CRC held OXY’s oil-and-gas exploration assets in California. CRC is CA’s largest natural gas producer and its largest oil-and-gas acreage holder with operations in Los Angeles, San Joaquin, Ventura, and Sacramento. OXY was the big player in the Monterey Shale formation, which had been hyped as the largest reserves of oil in the US. But, in 2014, the US Energy Information Administration (EIA) downgraded the amount of OXY’s known reserves in CA. From Wolf Richter: (emphasis and brackets by the Wrongologist)

The LA Times spilled the beans last week [May 2014] that the EIA is set to severely downgrade the Monterey Shale in California in an upcoming report. Once thought to hold 13.7 billion barrels of technically recoverable oil, the EIA now believes only about 600 million barrels are accessible. Slashing technically recoverable estimates by 96% could be enough to kill off the shale revolution in California.

Six months later, OXY exited CA shale by spinning off 80.5% of CRC to OXY’s shareholders. CRC’s shares began trading on the NYSE on December 1, 2014. As part of the spinoff, CRC paid OXY a special dividend of $6 billion. To fund the dividend, CRC issued bonds totaling $5 billion and leveraged loans for the remainder. This debt now costs CRC about $330 million a year in interest.

Back in 2014, hedge funds were clamoring for energy spinoffs. They’d buy a big stake in the parent company and push the board to do a spinoff that entailed loading the spinoff up with debt to fund a fat special dividend back to the parent.

“Unlocking value,” is the Wall Street term for this kind of financial engineering. Wall Street then made sure that there were enough unwitting or yield-desperate buyers for the bonds. The hedge funds made their money, and moved on.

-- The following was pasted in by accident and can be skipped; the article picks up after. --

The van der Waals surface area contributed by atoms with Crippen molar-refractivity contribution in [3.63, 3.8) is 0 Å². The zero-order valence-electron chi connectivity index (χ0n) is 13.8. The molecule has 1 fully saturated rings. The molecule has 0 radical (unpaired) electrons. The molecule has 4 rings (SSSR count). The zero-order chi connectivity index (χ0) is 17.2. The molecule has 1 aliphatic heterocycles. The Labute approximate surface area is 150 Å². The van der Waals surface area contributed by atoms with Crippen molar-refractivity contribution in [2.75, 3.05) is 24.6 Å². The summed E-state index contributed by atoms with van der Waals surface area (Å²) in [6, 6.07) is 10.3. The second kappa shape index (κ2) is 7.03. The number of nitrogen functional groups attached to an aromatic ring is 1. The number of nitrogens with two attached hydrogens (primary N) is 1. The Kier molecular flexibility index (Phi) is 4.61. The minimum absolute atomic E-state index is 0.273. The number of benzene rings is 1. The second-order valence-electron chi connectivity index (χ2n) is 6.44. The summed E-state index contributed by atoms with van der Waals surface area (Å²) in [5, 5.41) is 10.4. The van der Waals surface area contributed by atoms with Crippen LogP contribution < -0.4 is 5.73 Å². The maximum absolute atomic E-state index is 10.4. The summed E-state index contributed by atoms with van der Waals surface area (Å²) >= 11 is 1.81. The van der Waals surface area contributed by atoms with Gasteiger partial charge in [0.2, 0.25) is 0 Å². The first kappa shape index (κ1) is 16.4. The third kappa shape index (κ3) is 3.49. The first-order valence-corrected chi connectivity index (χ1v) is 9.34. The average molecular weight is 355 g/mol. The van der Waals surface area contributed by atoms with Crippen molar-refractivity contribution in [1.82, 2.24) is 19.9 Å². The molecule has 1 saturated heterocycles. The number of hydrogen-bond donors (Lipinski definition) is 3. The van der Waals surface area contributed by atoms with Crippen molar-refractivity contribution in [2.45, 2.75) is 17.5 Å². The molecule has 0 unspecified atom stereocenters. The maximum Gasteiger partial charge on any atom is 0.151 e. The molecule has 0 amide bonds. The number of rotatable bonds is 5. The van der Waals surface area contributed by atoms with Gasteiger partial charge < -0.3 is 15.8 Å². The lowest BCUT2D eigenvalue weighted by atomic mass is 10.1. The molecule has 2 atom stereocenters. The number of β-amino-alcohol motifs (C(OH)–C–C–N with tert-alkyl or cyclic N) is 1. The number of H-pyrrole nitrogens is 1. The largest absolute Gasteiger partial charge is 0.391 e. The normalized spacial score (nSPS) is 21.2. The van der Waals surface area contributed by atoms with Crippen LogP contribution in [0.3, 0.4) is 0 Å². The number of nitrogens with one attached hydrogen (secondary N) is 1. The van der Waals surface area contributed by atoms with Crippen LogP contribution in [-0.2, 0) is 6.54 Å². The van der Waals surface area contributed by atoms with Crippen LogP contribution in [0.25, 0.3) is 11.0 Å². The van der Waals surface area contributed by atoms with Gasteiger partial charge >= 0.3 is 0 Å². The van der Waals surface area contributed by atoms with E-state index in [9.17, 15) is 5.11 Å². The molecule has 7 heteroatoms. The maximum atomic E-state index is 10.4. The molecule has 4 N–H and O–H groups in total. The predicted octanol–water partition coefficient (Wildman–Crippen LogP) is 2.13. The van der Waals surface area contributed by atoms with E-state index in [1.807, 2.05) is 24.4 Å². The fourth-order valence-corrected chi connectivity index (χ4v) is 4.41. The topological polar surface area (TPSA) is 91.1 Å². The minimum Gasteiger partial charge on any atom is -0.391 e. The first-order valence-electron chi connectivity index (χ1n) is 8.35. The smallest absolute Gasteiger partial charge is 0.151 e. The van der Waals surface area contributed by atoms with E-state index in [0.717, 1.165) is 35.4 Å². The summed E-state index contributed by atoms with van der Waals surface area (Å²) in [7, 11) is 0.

Then CRC reported its second quarter earnings, which showed a net loss of $68 million on revenues that had plunged 45% to $609 million. And on September 15, Moody’s slashed CRC’s corporate rating from Ba2 to B1, and the bonds from Ba2 to B2. All of it with “negative outlook”. Moody’s described CRC’s relatively high costs of production and interest costs totaling $31.71 per barrel of oil equivalent. It pointed to low oil prices that it didn’t expect “to improve materially in 2016.”

So in 2014, no investor realized that CRC’s reserves had been cut by 96%? Or, that their break-even cost per barrel was $31+?

This Cali deal is Straight Outta Enron.

Now the question is can CRC survive without having to resort to a debt restructuring, bankruptcy, and a total shareholder wipe-out?

These kinds of deals are best pulled off in a credit bubble. Low interest rates force some investors to chase yield, and the unwitting buyers that have these fruits of Wall Street’s labor in their portfolios are the ones who feel the pain. Wall Street will tell you that the dividend and spinoff were disclosed in advance, so it’s not “fraud” by the company. It’s just “stupidity” by yield-hungry investors.

Why do you care? These securities could easily be in your 401k, or in an ETF that you own directly, assuming that you are among the 48% of Americans that have investment accounts.

So it is time for We the People to wake up to Wall Street’s financial engineering and what masquerades as legalized robbery. To help with the wake up, here is John Lennon’s “Power to the People”:

You will note the nearly completed Twin Towers at the end of the video. For those who read the Wrongologist in email, you can view the video here.


Sunday Cartoon Blogging – July 12, 2015

In recent years, many on the right talk as if they have inside knowledge of what the Creator wants us to think and do. As reported here last week, we have been arguing about the role of religion in our politics since the founding of the Republic. In 1789, George Washington declared a day of “public thanksgiving and prayer.” 12 years later, Thomas Jefferson abruptly canceled the ritual. The First Amendment, explained Jefferson, erected a “wall of separation between church and state.”

But Jefferson’s contractor failed to make that wall strong enough.

So, Wrongo is adding a book to his summer reading list. It is “One Nation Under God: How Corporate America Invented Christian America” by Kevin Kruse. The book tries to explain the religiosity in our politics. Kruse investigates how the idea of America as a Christian nation was promoted in the 1930s and ’40s when industrialists and business lobbies, chafing against the government regulations of the New Deal, recruited and funded conservative clergy to preach faith, freedom and free enterprise. He says this conflation of Christianity and capitalism moved to center stage under Eisenhower’s watch in the ’50s, when the words “Under God” in the Pledge of Allegiance and the phrase “In God we trust” was inserted on the back of the dollar bill.